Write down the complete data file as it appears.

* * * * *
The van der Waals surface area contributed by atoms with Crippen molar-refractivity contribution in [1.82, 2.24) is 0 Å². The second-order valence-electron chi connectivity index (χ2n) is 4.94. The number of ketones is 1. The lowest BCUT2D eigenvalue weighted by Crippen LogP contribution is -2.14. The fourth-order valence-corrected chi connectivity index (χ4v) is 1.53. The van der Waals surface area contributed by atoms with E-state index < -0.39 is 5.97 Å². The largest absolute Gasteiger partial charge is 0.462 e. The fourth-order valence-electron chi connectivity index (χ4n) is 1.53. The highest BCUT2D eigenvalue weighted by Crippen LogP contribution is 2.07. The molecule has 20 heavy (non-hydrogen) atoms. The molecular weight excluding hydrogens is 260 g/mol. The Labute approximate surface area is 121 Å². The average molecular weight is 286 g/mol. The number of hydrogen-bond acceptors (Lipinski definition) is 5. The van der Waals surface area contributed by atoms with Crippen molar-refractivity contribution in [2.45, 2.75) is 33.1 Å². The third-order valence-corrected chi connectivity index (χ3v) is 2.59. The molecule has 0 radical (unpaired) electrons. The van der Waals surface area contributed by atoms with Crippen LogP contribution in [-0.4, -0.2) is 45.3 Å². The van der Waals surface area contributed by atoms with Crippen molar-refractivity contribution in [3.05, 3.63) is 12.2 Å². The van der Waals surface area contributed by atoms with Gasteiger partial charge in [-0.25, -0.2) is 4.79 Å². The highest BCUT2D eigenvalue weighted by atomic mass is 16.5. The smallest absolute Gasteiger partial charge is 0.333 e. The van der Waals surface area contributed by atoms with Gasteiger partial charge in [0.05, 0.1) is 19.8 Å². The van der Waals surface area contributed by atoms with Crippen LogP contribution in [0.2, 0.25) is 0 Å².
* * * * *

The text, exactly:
The van der Waals surface area contributed by atoms with Crippen molar-refractivity contribution in [1.82, 2.24) is 0 Å². The second-order valence-electron chi connectivity index (χ2n) is 4.94. The number of ketones is 1. The lowest BCUT2D eigenvalue weighted by Crippen LogP contribution is -2.14. The fourth-order valence-corrected chi connectivity index (χ4v) is 1.53. The van der Waals surface area contributed by atoms with E-state index < -0.39 is 5.97 Å². The largest absolute Gasteiger partial charge is 0.462 e. The fourth-order valence-electron chi connectivity index (χ4n) is 1.53. The highest BCUT2D eigenvalue weighted by Crippen LogP contribution is 2.07. The molecule has 20 heavy (non-hydrogen) atoms. The molecular weight excluding hydrogens is 260 g/mol. The Labute approximate surface area is 121 Å². The average molecular weight is 286 g/mol. The number of hydrogen-bond acceptors (Lipinski definition) is 5. The van der Waals surface area contributed by atoms with Crippen molar-refractivity contribution in [2.45, 2.75) is 33.1 Å². The third-order valence-corrected chi connectivity index (χ3v) is 2.59. The molecule has 0 radical (unpaired) electrons. The van der Waals surface area contributed by atoms with Crippen LogP contribution in [-0.4, -0.2) is 45.3 Å². The van der Waals surface area contributed by atoms with Crippen molar-refractivity contribution in [3.05, 3.63) is 12.2 Å². The van der Waals surface area contributed by atoms with Gasteiger partial charge in [-0.25, -0.2) is 4.79 Å². The highest BCUT2D eigenvalue weighted by atomic mass is 16.5. The smallest absolute Gasteiger partial charge is 0.333 e. The van der Waals surface area contributed by atoms with Gasteiger partial charge in [0.05, 0.1) is 19.8 Å². The van der Waals surface area contributed by atoms with Crippen LogP contribution in [0.2, 0.25) is 0 Å².